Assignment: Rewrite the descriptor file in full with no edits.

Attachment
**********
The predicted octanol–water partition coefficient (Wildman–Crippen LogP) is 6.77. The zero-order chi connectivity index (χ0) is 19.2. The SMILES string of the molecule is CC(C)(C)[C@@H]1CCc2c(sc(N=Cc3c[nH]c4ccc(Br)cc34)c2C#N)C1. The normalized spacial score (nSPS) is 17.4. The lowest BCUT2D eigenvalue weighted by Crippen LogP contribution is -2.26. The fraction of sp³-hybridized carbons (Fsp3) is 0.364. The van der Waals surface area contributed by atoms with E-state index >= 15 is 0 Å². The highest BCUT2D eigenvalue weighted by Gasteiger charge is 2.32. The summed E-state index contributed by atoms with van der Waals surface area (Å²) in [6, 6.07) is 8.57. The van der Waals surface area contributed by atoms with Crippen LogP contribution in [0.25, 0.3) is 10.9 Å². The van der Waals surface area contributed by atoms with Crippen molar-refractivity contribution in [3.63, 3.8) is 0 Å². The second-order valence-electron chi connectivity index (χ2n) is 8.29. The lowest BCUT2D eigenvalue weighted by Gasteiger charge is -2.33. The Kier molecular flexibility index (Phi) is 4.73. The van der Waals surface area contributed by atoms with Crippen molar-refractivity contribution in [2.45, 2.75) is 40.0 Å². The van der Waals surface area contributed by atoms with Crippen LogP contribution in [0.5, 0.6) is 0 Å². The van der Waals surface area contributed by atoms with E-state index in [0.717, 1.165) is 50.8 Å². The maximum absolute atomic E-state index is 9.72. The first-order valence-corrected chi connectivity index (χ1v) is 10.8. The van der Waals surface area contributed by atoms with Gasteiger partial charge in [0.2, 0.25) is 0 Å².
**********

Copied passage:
The predicted octanol–water partition coefficient (Wildman–Crippen LogP) is 6.77. The zero-order chi connectivity index (χ0) is 19.2. The SMILES string of the molecule is CC(C)(C)[C@@H]1CCc2c(sc(N=Cc3c[nH]c4ccc(Br)cc34)c2C#N)C1. The normalized spacial score (nSPS) is 17.4. The lowest BCUT2D eigenvalue weighted by Crippen LogP contribution is -2.26. The fraction of sp³-hybridized carbons (Fsp3) is 0.364. The van der Waals surface area contributed by atoms with E-state index >= 15 is 0 Å². The highest BCUT2D eigenvalue weighted by Gasteiger charge is 2.32. The summed E-state index contributed by atoms with van der Waals surface area (Å²) in [6, 6.07) is 8.57. The van der Waals surface area contributed by atoms with Crippen LogP contribution in [0.25, 0.3) is 10.9 Å². The van der Waals surface area contributed by atoms with Crippen molar-refractivity contribution in [3.63, 3.8) is 0 Å². The second-order valence-electron chi connectivity index (χ2n) is 8.29. The lowest BCUT2D eigenvalue weighted by Gasteiger charge is -2.33. The Kier molecular flexibility index (Phi) is 4.73. The van der Waals surface area contributed by atoms with Crippen molar-refractivity contribution in [2.45, 2.75) is 40.0 Å². The van der Waals surface area contributed by atoms with Crippen LogP contribution in [0.5, 0.6) is 0 Å². The van der Waals surface area contributed by atoms with E-state index in [0.717, 1.165) is 50.8 Å². The maximum absolute atomic E-state index is 9.72. The first-order valence-corrected chi connectivity index (χ1v) is 10.8. The van der Waals surface area contributed by atoms with Gasteiger partial charge in [0.2, 0.25) is 0 Å².